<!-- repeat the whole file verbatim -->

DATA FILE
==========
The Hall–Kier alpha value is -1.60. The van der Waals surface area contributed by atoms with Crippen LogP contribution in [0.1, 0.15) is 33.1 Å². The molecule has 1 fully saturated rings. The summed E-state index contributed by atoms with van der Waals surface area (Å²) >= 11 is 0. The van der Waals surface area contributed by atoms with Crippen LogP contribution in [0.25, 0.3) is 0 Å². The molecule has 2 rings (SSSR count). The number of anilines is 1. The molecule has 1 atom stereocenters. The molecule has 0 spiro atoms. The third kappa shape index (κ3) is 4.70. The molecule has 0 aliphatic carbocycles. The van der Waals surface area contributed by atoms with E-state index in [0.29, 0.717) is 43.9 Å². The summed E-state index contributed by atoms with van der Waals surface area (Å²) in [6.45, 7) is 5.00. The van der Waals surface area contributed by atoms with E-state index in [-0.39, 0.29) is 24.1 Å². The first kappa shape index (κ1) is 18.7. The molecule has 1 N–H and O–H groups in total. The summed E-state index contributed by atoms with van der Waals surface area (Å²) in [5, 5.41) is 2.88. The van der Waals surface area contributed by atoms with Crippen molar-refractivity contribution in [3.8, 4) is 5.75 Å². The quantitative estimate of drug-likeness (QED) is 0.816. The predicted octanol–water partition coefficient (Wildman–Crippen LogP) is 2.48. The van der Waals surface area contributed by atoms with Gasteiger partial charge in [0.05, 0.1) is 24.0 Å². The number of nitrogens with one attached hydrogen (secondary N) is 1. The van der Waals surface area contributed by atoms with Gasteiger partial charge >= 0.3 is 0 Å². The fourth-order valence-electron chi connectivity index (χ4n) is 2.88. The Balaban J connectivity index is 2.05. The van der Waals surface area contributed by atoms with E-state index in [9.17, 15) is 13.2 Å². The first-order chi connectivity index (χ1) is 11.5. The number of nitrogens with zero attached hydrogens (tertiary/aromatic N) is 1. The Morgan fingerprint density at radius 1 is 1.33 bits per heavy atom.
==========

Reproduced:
The Hall–Kier alpha value is -1.60. The van der Waals surface area contributed by atoms with Crippen LogP contribution in [0.1, 0.15) is 33.1 Å². The molecule has 1 fully saturated rings. The summed E-state index contributed by atoms with van der Waals surface area (Å²) >= 11 is 0. The van der Waals surface area contributed by atoms with Crippen LogP contribution in [0.25, 0.3) is 0 Å². The molecule has 2 rings (SSSR count). The number of anilines is 1. The molecule has 1 atom stereocenters. The molecule has 0 spiro atoms. The third kappa shape index (κ3) is 4.70. The molecule has 0 aliphatic carbocycles. The van der Waals surface area contributed by atoms with E-state index in [0.29, 0.717) is 43.9 Å². The summed E-state index contributed by atoms with van der Waals surface area (Å²) in [6.45, 7) is 5.00. The van der Waals surface area contributed by atoms with E-state index in [-0.39, 0.29) is 24.1 Å². The first kappa shape index (κ1) is 18.7. The molecule has 1 N–H and O–H groups in total. The summed E-state index contributed by atoms with van der Waals surface area (Å²) in [5, 5.41) is 2.88. The van der Waals surface area contributed by atoms with Crippen molar-refractivity contribution in [3.8, 4) is 5.75 Å². The quantitative estimate of drug-likeness (QED) is 0.816. The predicted octanol–water partition coefficient (Wildman–Crippen LogP) is 2.48. The van der Waals surface area contributed by atoms with Gasteiger partial charge in [0.05, 0.1) is 24.0 Å². The number of nitrogens with one attached hydrogen (secondary N) is 1. The van der Waals surface area contributed by atoms with Gasteiger partial charge >= 0.3 is 0 Å². The fourth-order valence-electron chi connectivity index (χ4n) is 2.88. The Balaban J connectivity index is 2.05. The van der Waals surface area contributed by atoms with E-state index in [9.17, 15) is 13.2 Å². The first-order chi connectivity index (χ1) is 11.5. The number of nitrogens with zero attached hydrogens (tertiary/aromatic N) is 1. The Morgan fingerprint density at radius 1 is 1.33 bits per heavy atom.